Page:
Both Pattie and Warren responded to Beal Bank's motion for partial summary judgment. Pattie filed a cross-motion for summary judgment on grounds the assets in the investment account and in the Trust had always been either her separate property or her sole management community property. Pattie further asserted that, because these assets had never been subject to execution to satisfy Beal Bank's judgment against Warren, there had not been a transfer of "property of the debtor" necessary to establish a fraudulent conveyance.

The trial court granted Pattie's motion for summary judgment and denied Beal Bank's motion for partial summary judgment and ordered that Beal Bank take nothing on its claims. Beal Bank appealed. We dismissed the appeal for want of jurisdiction because the trial court's order did not dispose of Beal Bank's claims against Warren. See Beal Bank, S.S.B. v. Gilbert, No. 05-09-00504-CV, 2010 WL 1744626, at *1 (Tex.App.-Dallas Apr. 30, 2010, no pet.) (mem. op.). Warren then filed a motion for summary judgment adopting the "pleadings, affidavits, evidence, argument, and authorities" of Pattie's motion for summary judgment along with his "supportive pleadings." Beal Bank responded to Warren's motion by adopting its response to Pattie's motion for summary judgment. The trial court granted Warren's motion for summary judgment and ordered that Beal Bank take nothing on its claims.

Standard of Review

We review the grant of summary judgment de novo. Travelers Ins. Co. v. Joachim, 315 S.W.3d 860, 862 (Tex.2010). The standards of review for traditional and no-evidence summary judgment are well known. See Timpte Indus., Inc. v. Gish, 286 S.W.3d 306, 310 (Tex.2009); Nixon v. Mr. Prop. Mgmt. Co., 690 S.W.2d 546, 548 (Tex.1985). With respect to a traditional motion for summary judgment, the movant has the burden to demonstrate that no genuine issue of material fact exists and it is entitled to judgment as a matter of law. TEX.R. CIV. P. 166a(c); Nixon, 690 S.W.2d at 548-49. We review a no-evidence summary judgment under the same legal sufficiency standard used to review a directed verdict. TEX.R. CIV. P. 166a(i); Gish, 286 S.W.3d at 310. To defeat a no-evidence summary judgment, the nonmovant is required to produce evidence that raises a genuine issue of material fact on each challenged element of its claim. Gish, 286 S.W.3d at 310; see also TEX.R. CIV. P. 166a(i).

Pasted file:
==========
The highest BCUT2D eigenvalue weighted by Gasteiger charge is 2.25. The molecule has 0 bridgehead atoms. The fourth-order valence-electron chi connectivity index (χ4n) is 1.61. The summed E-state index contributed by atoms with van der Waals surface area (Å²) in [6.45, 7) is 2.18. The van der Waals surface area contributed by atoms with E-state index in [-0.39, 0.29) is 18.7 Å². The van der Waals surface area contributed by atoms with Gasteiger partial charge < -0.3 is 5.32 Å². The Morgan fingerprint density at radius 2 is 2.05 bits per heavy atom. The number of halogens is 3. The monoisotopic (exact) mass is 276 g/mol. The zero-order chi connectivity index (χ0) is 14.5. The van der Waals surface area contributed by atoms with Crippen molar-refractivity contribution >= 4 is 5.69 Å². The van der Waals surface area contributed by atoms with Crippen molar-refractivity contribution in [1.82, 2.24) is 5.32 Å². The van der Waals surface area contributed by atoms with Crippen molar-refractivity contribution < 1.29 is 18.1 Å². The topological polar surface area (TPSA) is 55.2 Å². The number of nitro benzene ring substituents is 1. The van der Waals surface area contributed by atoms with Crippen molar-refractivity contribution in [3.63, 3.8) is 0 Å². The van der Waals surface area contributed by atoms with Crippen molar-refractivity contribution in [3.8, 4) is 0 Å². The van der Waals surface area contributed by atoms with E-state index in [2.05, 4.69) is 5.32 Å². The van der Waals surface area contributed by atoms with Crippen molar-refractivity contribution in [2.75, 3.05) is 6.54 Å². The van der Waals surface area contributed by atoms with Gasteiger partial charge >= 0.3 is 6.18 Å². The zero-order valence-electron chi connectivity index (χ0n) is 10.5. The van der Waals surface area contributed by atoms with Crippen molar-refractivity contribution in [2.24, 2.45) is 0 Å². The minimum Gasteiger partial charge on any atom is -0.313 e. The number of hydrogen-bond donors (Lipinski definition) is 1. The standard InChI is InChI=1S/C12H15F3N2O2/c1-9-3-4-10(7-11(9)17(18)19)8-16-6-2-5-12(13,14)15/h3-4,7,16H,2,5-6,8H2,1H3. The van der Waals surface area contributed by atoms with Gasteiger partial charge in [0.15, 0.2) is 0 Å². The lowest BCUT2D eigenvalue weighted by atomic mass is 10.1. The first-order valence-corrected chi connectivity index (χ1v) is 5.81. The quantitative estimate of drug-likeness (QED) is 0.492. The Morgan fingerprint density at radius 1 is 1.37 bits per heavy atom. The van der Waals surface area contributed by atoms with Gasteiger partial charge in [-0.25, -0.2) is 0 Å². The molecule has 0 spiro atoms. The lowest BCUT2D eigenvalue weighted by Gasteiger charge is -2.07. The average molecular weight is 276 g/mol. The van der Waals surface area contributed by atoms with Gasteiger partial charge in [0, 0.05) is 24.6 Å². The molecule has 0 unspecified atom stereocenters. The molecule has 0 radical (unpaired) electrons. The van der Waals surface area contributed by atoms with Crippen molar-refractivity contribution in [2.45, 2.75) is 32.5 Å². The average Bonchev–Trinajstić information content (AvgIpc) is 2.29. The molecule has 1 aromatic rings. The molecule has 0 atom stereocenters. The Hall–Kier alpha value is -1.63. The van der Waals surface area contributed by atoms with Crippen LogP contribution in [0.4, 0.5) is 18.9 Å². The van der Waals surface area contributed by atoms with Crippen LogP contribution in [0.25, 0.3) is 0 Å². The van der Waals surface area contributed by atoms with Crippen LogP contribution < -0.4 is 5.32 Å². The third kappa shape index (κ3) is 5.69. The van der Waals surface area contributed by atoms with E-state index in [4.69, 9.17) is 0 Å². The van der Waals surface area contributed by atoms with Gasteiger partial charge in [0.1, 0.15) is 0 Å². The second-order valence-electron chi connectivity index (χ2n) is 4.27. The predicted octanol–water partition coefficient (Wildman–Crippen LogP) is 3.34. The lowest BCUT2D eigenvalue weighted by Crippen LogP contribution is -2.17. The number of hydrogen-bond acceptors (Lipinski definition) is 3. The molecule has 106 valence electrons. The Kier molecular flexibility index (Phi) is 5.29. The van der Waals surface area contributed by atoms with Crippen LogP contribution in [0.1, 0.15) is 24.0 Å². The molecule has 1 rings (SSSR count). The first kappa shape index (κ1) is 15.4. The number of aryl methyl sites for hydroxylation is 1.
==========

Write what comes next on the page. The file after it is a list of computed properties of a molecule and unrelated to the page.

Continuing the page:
In reviewing both a traditional and no-evidence summary judgment, we consider the evidence in the light most favorable to the nonmovant. Smith v. O'Donnell, 288 S.W.3d 417, 424 (Tex.2009); 20801, Inc. v. Parker, 249 S.W.3d 392, 399 (Tex.2008). We credit evidence favorable to the nonmovant if reasonable jurors could, and we disregard evidence contrary to the nonmovant unless reasonable jurors could not. Mann Frankfort Stein & Lipp Advisors, Inc. v. Fielding, 289 S.W.3d 844, 848 (Tex. 2009); Gish, 286 S.W.3d at 310. When both parties move for summary judgment and the trial court grants one motion and denies the other, we consider both motions, their evidence, and their issues, and we may render the judgment that the trial court should have rendered. Fielding, 289 S.W.3d at 848.

Analysis

In its first issue, Beal Bank asserts the trial court erred by granting Pattie's and Warren's motions for summary judgment because (1) the claim the Trust assets are Pattie's sole management community property negated neither the declaratory relief sought by Beal Bank nor the relief requested on the basis of a fraudulent conveyance; (2) the property in the Trust was not Pattie's sole management community property because the post-nuptial agreement vitiated any sole management community property; (3) the transfer of assets to the Trust is void as a fraudulent conveyance; and (4) the Gilberts did not move for summary judgment on all of Beal's claims. In its second issue, Beal Bank argues the trial court erred by denying its motion for partial summary judgment because it established it was entitled to declarations that the assets in the investment account were community property and the Judgment was a community debt.